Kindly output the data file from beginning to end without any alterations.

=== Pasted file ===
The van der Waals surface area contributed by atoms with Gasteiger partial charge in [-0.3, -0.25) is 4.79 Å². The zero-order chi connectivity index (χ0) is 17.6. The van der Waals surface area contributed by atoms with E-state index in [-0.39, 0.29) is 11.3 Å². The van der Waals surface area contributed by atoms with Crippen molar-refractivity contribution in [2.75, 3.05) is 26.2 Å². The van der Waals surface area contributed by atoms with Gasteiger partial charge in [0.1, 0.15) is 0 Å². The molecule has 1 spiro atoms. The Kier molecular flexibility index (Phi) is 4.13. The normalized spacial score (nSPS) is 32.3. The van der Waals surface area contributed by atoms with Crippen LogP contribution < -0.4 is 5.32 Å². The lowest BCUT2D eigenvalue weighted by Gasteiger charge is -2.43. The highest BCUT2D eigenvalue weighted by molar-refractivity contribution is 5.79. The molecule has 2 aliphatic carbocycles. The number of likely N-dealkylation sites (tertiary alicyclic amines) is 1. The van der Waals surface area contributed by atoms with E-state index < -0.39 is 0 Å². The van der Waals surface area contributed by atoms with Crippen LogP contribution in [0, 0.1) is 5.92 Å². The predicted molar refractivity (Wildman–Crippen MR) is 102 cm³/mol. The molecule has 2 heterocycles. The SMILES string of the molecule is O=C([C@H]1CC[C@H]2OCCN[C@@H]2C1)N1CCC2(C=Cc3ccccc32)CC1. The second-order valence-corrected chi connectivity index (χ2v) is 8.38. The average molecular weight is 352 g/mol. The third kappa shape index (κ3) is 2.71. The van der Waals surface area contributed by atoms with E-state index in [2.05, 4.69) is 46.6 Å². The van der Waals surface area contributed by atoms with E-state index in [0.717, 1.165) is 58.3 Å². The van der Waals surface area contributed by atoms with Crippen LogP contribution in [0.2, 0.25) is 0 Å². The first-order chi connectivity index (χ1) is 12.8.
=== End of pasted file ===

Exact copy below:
The van der Waals surface area contributed by atoms with Gasteiger partial charge in [-0.3, -0.25) is 4.79 Å². The zero-order chi connectivity index (χ0) is 17.6. The van der Waals surface area contributed by atoms with E-state index in [-0.39, 0.29) is 11.3 Å². The van der Waals surface area contributed by atoms with Crippen molar-refractivity contribution in [2.75, 3.05) is 26.2 Å². The van der Waals surface area contributed by atoms with Gasteiger partial charge in [0.1, 0.15) is 0 Å². The molecule has 1 spiro atoms. The Kier molecular flexibility index (Phi) is 4.13. The normalized spacial score (nSPS) is 32.3. The van der Waals surface area contributed by atoms with Crippen LogP contribution < -0.4 is 5.32 Å². The lowest BCUT2D eigenvalue weighted by Gasteiger charge is -2.43. The highest BCUT2D eigenvalue weighted by molar-refractivity contribution is 5.79. The molecule has 2 aliphatic carbocycles. The number of likely N-dealkylation sites (tertiary alicyclic amines) is 1. The van der Waals surface area contributed by atoms with E-state index < -0.39 is 0 Å². The van der Waals surface area contributed by atoms with Crippen LogP contribution in [0, 0.1) is 5.92 Å². The predicted molar refractivity (Wildman–Crippen MR) is 102 cm³/mol. The molecule has 2 heterocycles. The SMILES string of the molecule is O=C([C@H]1CC[C@H]2OCCN[C@@H]2C1)N1CCC2(C=Cc3ccccc32)CC1. The second-order valence-corrected chi connectivity index (χ2v) is 8.38. The average molecular weight is 352 g/mol. The third kappa shape index (κ3) is 2.71. The van der Waals surface area contributed by atoms with E-state index in [2.05, 4.69) is 46.6 Å². The van der Waals surface area contributed by atoms with E-state index in [0.717, 1.165) is 58.3 Å². The van der Waals surface area contributed by atoms with Crippen LogP contribution in [0.2, 0.25) is 0 Å². The first-order chi connectivity index (χ1) is 12.8.